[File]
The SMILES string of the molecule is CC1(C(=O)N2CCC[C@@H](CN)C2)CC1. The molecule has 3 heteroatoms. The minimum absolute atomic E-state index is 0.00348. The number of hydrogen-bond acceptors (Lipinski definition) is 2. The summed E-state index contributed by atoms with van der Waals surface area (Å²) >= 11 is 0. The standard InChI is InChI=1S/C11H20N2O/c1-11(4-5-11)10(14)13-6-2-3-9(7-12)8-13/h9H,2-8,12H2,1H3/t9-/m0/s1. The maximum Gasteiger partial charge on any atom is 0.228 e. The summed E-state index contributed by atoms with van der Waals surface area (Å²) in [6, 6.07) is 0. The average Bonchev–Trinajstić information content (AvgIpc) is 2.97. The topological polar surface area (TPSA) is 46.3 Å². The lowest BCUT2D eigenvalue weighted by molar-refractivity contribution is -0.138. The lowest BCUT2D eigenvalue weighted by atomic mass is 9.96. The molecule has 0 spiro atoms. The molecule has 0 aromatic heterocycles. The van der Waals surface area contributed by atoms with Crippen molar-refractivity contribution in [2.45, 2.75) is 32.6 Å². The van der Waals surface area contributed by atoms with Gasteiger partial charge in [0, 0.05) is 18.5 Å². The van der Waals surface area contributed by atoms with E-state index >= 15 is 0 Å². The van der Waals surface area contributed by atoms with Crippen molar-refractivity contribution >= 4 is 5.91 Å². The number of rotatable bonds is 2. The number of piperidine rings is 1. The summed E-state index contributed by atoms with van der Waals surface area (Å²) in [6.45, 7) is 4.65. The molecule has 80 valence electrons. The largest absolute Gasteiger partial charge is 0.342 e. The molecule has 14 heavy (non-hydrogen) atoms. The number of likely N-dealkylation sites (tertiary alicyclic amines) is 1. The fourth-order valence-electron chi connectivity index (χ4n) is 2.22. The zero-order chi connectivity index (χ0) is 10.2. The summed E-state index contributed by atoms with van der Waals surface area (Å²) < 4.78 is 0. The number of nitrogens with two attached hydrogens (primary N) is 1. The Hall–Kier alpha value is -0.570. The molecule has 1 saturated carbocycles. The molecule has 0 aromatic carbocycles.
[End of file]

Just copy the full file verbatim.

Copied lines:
The SMILES string of the molecule is CC1(C(=O)N2CCC[C@@H](CN)C2)CC1. The molecule has 3 heteroatoms. The minimum absolute atomic E-state index is 0.00348. The number of hydrogen-bond acceptors (Lipinski definition) is 2. The summed E-state index contributed by atoms with van der Waals surface area (Å²) >= 11 is 0. The standard InChI is InChI=1S/C11H20N2O/c1-11(4-5-11)10(14)13-6-2-3-9(7-12)8-13/h9H,2-8,12H2,1H3/t9-/m0/s1. The maximum Gasteiger partial charge on any atom is 0.228 e. The summed E-state index contributed by atoms with van der Waals surface area (Å²) in [6, 6.07) is 0. The average Bonchev–Trinajstić information content (AvgIpc) is 2.97. The topological polar surface area (TPSA) is 46.3 Å². The lowest BCUT2D eigenvalue weighted by molar-refractivity contribution is -0.138. The lowest BCUT2D eigenvalue weighted by atomic mass is 9.96. The molecule has 0 spiro atoms. The molecule has 0 aromatic heterocycles. The van der Waals surface area contributed by atoms with Crippen molar-refractivity contribution in [2.45, 2.75) is 32.6 Å². The van der Waals surface area contributed by atoms with Gasteiger partial charge in [0, 0.05) is 18.5 Å². The van der Waals surface area contributed by atoms with E-state index >= 15 is 0 Å². The van der Waals surface area contributed by atoms with Crippen molar-refractivity contribution >= 4 is 5.91 Å². The number of rotatable bonds is 2. The number of piperidine rings is 1. The summed E-state index contributed by atoms with van der Waals surface area (Å²) in [6.45, 7) is 4.65. The molecule has 80 valence electrons. The largest absolute Gasteiger partial charge is 0.342 e. The molecule has 14 heavy (non-hydrogen) atoms. The number of likely N-dealkylation sites (tertiary alicyclic amines) is 1. The fourth-order valence-electron chi connectivity index (χ4n) is 2.22. The zero-order chi connectivity index (χ0) is 10.2. The summed E-state index contributed by atoms with van der Waals surface area (Å²) < 4.78 is 0. The number of nitrogens with two attached hydrogens (primary N) is 1. The Hall–Kier alpha value is -0.570. The molecule has 1 saturated carbocycles. The molecule has 0 aromatic carbocycles.